Tuesday, June 28, 2016


AIRFIX KITSTARTER IS AN EXPERIMENTAL concept in retro-modelling. It’s your chance to decide which selected vintage Airfix kits are put back into production for a limited edition run.

SMN report: The Airfix model kit archive includes a staggeringly wide variety of subjects, ranging from historical figures and birds to ships and aircraft - and even a few dinosaurs. Airfix sources say that more kits will be added each month to grow the KitStarter project, a method of judging popularity so that early kits can be reintroduced to enthusiasts. There is an online forum so modellers can discuss ideas for further suggestions.

One of the popular KitStarters at the moment is the 1:72 scale de Havilland DHC-2 Beaver, a classic little kit if ever there was one. In fact, I didn’t recall that the original came with a floatplane option, which makes it much more interesting to me, as I flew in one many years ago over the lakes, trees and mountains of British Columbia, Canada.

Kitstarter makes an interesting comparison to the survey method of Fantastic Plastic. Airfix has, of course, been producing kits since 1949, but even allowing for takeovers and other industrial pushing-and-shoving, many of the original injection moulds thankfully survive in acceptable condition.

Original instruction leaflet (below) provided all the information needed to build a nice little model. Love those floats.

As Airfix puts it, “…We've delved into the archives and pulled out a selection of old tooling for some classic Airfix kits. The tooling has been carefully restored and tested at our factory in the UK, ready to start producing a new limited run of kits.”

And that’s where the interactivity kicks in. Airfix says “…You can back a kit by placing a pre-order. Once a kit reaches a threshold number of orders, there's then a two week 'last orders' period for any remaining orders to be placed before the kit goes into production.”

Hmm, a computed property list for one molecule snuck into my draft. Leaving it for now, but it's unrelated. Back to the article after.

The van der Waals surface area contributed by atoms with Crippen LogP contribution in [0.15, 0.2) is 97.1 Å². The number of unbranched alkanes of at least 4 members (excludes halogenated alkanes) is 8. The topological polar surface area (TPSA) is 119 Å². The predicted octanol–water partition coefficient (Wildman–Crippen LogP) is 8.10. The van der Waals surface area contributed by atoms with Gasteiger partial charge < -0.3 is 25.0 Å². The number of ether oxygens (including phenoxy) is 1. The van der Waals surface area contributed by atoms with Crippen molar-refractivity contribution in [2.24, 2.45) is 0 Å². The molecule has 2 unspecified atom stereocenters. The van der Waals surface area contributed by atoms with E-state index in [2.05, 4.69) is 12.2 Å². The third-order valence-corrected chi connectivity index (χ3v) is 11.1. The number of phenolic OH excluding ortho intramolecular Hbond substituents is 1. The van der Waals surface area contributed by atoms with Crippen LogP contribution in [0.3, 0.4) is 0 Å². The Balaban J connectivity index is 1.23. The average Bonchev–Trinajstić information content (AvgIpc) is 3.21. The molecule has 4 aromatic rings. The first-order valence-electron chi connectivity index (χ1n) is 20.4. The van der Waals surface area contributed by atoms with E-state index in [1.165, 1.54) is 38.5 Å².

Diorama (below) shows off the Beaver really well. Flat-topped floats allow easy entry and exit for pilot and passengers.

The obvious question to ask is how long do I have to wait after my pre-order for that blast from the past to arrive on my model bench? Airfix has an answer of sorts: “…That depends on how popular your KitStarter is! Once a kit has reached its threshold and the Last Orders period has ended, the kits will be manufactured here in the UK and you can expect delivery of your kit in approximately four weeks.”

The Beaver had a 20-year production run, from 1947-67, during which some 1657 were built. That gives you the widest possible choice of markings, from US Army (below) to brightly coloured air tours machines.

The Airfix Kitstarter choices won’t be available through normal retail channels, although uber-popular subjects may go through the KitStarter process again, for another production run.

Less popular items might not make it as far as production, in which case you’ll get an email that tells you so. Which is fair enough, especially as Airfix won’t take your money until production and despatch are complete.

Well done on this innovative idea, Airfix. We hope it contributes to the rescue plan for Hornby we reported on recently.

I’d back an SRN4 Hovercraft, as I used the massive machines to cross the English Channel, long before Eurotunnel went into service.

View Airfix KitStarter here.